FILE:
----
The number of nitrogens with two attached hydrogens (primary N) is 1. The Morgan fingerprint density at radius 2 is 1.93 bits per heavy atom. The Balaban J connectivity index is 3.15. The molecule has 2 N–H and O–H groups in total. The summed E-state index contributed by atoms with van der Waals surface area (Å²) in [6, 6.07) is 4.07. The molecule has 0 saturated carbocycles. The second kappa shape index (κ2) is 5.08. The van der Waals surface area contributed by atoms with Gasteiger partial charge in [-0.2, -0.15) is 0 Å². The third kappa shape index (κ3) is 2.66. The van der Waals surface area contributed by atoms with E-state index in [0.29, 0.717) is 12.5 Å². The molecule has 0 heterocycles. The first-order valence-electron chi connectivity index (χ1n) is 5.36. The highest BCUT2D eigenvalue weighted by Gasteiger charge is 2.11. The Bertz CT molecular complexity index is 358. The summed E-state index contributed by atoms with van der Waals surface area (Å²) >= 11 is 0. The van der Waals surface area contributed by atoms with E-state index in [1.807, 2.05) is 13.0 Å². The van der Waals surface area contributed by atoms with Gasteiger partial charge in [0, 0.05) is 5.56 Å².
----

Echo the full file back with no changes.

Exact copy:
The number of nitrogens with two attached hydrogens (primary N) is 1. The Morgan fingerprint density at radius 2 is 1.93 bits per heavy atom. The Balaban J connectivity index is 3.15. The molecule has 2 N–H and O–H groups in total. The summed E-state index contributed by atoms with van der Waals surface area (Å²) in [6, 6.07) is 4.07. The molecule has 0 saturated carbocycles. The second kappa shape index (κ2) is 5.08. The van der Waals surface area contributed by atoms with Gasteiger partial charge in [-0.2, -0.15) is 0 Å². The third kappa shape index (κ3) is 2.66. The van der Waals surface area contributed by atoms with E-state index in [0.29, 0.717) is 12.5 Å². The molecule has 0 heterocycles. The first-order valence-electron chi connectivity index (χ1n) is 5.36. The highest BCUT2D eigenvalue weighted by Gasteiger charge is 2.11. The Bertz CT molecular complexity index is 358. The summed E-state index contributed by atoms with van der Waals surface area (Å²) >= 11 is 0. The van der Waals surface area contributed by atoms with E-state index in [1.807, 2.05) is 13.0 Å². The van der Waals surface area contributed by atoms with Gasteiger partial charge in [0, 0.05) is 5.56 Å².